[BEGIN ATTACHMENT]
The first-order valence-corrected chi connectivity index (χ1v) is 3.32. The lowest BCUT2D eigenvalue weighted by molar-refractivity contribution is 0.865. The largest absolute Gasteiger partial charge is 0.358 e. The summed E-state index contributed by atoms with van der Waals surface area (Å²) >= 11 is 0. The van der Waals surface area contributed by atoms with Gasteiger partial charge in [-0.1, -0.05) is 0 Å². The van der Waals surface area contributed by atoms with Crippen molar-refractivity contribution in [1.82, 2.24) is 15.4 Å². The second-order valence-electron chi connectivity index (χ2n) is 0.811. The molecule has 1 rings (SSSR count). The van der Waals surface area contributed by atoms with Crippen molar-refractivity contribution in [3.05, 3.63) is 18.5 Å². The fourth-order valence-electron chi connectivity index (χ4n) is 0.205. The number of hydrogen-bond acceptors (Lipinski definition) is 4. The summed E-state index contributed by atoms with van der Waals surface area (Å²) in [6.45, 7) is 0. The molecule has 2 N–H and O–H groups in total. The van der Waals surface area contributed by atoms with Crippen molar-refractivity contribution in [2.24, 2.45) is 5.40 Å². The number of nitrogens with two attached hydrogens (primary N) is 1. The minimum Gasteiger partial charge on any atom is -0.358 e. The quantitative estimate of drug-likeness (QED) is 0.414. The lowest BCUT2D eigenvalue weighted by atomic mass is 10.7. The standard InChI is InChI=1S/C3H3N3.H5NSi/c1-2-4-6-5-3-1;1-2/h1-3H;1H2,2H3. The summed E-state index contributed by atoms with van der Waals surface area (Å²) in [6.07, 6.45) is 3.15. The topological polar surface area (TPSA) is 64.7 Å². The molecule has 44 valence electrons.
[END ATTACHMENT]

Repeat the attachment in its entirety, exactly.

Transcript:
The first-order valence-corrected chi connectivity index (χ1v) is 3.32. The lowest BCUT2D eigenvalue weighted by molar-refractivity contribution is 0.865. The largest absolute Gasteiger partial charge is 0.358 e. The summed E-state index contributed by atoms with van der Waals surface area (Å²) >= 11 is 0. The van der Waals surface area contributed by atoms with Gasteiger partial charge in [-0.1, -0.05) is 0 Å². The van der Waals surface area contributed by atoms with Crippen molar-refractivity contribution in [1.82, 2.24) is 15.4 Å². The second-order valence-electron chi connectivity index (χ2n) is 0.811. The molecule has 1 rings (SSSR count). The van der Waals surface area contributed by atoms with Crippen molar-refractivity contribution in [3.05, 3.63) is 18.5 Å². The fourth-order valence-electron chi connectivity index (χ4n) is 0.205. The number of hydrogen-bond acceptors (Lipinski definition) is 4. The summed E-state index contributed by atoms with van der Waals surface area (Å²) in [6.45, 7) is 0. The molecule has 2 N–H and O–H groups in total. The van der Waals surface area contributed by atoms with Crippen molar-refractivity contribution in [2.24, 2.45) is 5.40 Å². The number of nitrogens with two attached hydrogens (primary N) is 1. The minimum Gasteiger partial charge on any atom is -0.358 e. The quantitative estimate of drug-likeness (QED) is 0.414. The lowest BCUT2D eigenvalue weighted by atomic mass is 10.7. The standard InChI is InChI=1S/C3H3N3.H5NSi/c1-2-4-6-5-3-1;1-2/h1-3H;1H2,2H3. The summed E-state index contributed by atoms with van der Waals surface area (Å²) in [6.07, 6.45) is 3.15. The topological polar surface area (TPSA) is 64.7 Å². The molecule has 44 valence electrons.